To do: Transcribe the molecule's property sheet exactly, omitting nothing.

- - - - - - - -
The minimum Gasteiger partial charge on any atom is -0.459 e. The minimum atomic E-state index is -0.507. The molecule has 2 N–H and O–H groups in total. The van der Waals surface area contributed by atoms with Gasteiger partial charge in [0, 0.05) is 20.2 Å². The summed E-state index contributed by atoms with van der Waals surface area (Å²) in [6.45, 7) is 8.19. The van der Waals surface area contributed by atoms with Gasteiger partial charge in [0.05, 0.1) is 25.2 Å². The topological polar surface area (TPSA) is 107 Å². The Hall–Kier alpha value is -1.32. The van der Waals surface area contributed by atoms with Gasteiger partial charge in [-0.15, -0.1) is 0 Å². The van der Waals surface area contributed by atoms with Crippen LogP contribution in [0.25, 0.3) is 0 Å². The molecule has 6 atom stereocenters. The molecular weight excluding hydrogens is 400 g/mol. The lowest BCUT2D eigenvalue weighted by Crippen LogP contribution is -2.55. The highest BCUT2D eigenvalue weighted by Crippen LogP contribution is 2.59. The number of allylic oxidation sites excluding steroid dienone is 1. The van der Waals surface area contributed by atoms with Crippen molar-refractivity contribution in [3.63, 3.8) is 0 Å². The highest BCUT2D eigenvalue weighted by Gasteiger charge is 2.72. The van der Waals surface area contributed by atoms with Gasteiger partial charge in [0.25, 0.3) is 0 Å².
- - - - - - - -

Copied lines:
The minimum Gasteiger partial charge on any atom is -0.459 e. The minimum atomic E-state index is -0.507. The molecule has 2 N–H and O–H groups in total. The van der Waals surface area contributed by atoms with Gasteiger partial charge in [0, 0.05) is 20.2 Å². The summed E-state index contributed by atoms with van der Waals surface area (Å²) in [6.45, 7) is 8.19. The van der Waals surface area contributed by atoms with Gasteiger partial charge in [0.05, 0.1) is 25.2 Å². The topological polar surface area (TPSA) is 107 Å². The Hall–Kier alpha value is -1.32. The van der Waals surface area contributed by atoms with Gasteiger partial charge in [-0.15, -0.1) is 0 Å². The van der Waals surface area contributed by atoms with Crippen LogP contribution in [0.25, 0.3) is 0 Å². The molecule has 6 atom stereocenters. The molecular weight excluding hydrogens is 400 g/mol. The lowest BCUT2D eigenvalue weighted by Crippen LogP contribution is -2.55. The highest BCUT2D eigenvalue weighted by Crippen LogP contribution is 2.59. The number of allylic oxidation sites excluding steroid dienone is 1. The van der Waals surface area contributed by atoms with Crippen molar-refractivity contribution in [3.63, 3.8) is 0 Å². The highest BCUT2D eigenvalue weighted by Gasteiger charge is 2.72. The van der Waals surface area contributed by atoms with Gasteiger partial charge in [0.25, 0.3) is 0 Å².